A Short History of the Tracy Fish Collection Facility (TFCF) and the Tracy Fish Facility Improvement Program (TFFIP)
Contact J. Carl Dealy
TFFIP Program Manager
The Tracy Fish Collection Facility (TFCF)
The Tracy Fish Collection Facility (TFCF), located in the Central Valley of California near Stockton, was developed and built by Reclamation with interagency cooperation in the 1950's as part of the Central Valley Project (CVP). The purpose of the TFCF was to protect fish entering the Delta Mendota Canal (DMC) by way of the Tracy Pumping Plant (TPP). These facilities provide multi-use water for the region of the Central Valley called the Sacramento-San Joaquin Delta, or the south delta.
- The best available technology in the 1950's proved to be a set of vertical louvers angled into the inflows that directed fish towards recessed collection tanks. Fish are removed from the tanks several times each day, transferred to fish trucks, and transported to lower San Joaquin and Sacramento River sites for stocking.
- Initially, the main concern was to rescue (salvage) juvenile striped bass (below left) and chinook salmon (below right) caught up in the incoming flows of the Delta Mendota Intake Channel.
- Louvers proved efficient for these species and sizes if kept clean, although never 100 % efficient.
- Many changes have occurred since the 1950's that render the TFCF less desirable as a fish protection facility. These include growing concerns for all Delta fish species, passage of Federal and State endangered species acts, invasion of the Delta by exotic plants and animals that have greatly increased debris loadings, accumulations of fish predators at TFCF, deterioration of physical facilities over time, and increased year round water diversions and pumping rates. Development and operations of the large State facilities at Clifton Court in the 1960's brought additional debris and fish numbers towards the TFCF. Below left is an adult Delta smelt and below right is an adult splittail.
The Tracy Fish Facility Improvement Program (TFFIP)
- Reclamation began a Tracy Fish Facility Improvement Program (TFFIP) in 1989 with the overall goal of improving fish protection and fish salvage at TFCF.
- TFFIP research is performed in cooperation between the Mid-Pacific Region and research and engineering groups at the Denver Technical Service Center, including the Fisheries and Wildlife Resources Group, 86-68290 and the Hydrologic Investigations and Laboratory Services Group, 86-68560. Research planning and execution is enhanced through coordination, review and assistance from other agencies including the California Departments of Fish and Game (CDFG) and California Department of Water Resources (DWR), U.S. Fish and Wildlife Service (FWS), and the National Marine Fisheries Service (NMFS). Universities, private consultants, and the San Luis Delta Mendota Water Authority also assist.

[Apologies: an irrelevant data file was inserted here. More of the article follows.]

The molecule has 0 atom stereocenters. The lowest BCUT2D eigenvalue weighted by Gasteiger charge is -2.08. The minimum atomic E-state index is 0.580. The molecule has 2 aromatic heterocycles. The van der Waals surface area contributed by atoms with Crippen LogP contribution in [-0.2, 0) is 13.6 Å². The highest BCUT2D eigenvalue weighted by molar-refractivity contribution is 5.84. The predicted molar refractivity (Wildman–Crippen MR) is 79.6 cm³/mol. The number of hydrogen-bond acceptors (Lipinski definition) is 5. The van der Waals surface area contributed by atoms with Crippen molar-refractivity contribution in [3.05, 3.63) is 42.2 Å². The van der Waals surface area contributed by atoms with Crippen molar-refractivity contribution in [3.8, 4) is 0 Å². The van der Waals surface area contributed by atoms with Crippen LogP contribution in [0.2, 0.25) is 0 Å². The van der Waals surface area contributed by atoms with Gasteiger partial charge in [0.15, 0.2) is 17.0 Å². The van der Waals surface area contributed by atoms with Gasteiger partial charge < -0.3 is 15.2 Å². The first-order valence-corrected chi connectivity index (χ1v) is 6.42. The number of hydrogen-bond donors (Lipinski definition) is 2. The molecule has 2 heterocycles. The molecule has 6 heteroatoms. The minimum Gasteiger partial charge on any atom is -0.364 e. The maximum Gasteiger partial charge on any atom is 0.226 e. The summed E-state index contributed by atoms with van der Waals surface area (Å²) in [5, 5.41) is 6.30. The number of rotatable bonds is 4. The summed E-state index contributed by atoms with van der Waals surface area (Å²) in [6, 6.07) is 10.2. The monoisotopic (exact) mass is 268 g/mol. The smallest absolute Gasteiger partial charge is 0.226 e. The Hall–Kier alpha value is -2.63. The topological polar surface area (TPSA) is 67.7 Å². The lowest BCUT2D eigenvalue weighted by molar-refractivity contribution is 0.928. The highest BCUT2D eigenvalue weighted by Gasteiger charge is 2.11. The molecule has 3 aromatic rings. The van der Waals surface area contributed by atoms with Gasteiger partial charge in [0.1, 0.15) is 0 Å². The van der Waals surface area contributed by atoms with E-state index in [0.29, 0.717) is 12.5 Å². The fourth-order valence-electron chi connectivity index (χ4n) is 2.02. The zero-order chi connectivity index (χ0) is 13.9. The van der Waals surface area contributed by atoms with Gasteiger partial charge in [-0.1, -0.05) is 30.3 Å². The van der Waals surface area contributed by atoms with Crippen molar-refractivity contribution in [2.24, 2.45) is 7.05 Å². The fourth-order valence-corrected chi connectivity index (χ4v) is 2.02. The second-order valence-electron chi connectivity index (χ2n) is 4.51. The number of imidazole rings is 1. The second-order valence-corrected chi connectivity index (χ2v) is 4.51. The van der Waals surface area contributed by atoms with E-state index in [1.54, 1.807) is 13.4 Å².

- TFFIP is now identifying and making physical improvements and operational changes, assessing fishery conditions, and monitoring fish salvage operations per 1992 signed agreements with CDFG and legal requirements under the 1992 Central Valley Project Improvement Act (CVPIA).
- TFFIP accomplishments to date have included a predator removal program, updated louver efficiency estimates for most species, holding tank surveys, biology and movements of splittail near TFCF, secondary louver netting programs, water quality monitoring, fish egg/larvae entrainment estimates, improved fish handling, more accurate fish identifications, demonstrated abilities for collecting and holding salvaged fish with a “fish friendly” pumping system, and implementation of a “fish friendly” mitten crab removal system (traveling screen).
- Facility improvements under TFFIP have included new fish hauling trucks, new louver cleaner rakes, repair of metals in bypasses, new trash racks, replacement of the upstream trash boom, improved instrumentation for monitoring hydraulic conditions, re-surfacing holding tanks with “fish friendly” coatings, development of on-site fisheries labs, development of research level fish holding facilities for biological testing, installation of a demonstration “fish friendly” pumping system with an above ground holding tank, and installation of a large traveling screen for mitten crab removal.
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Written by Charles Liston, Ph.D
Updated on January 30, 2013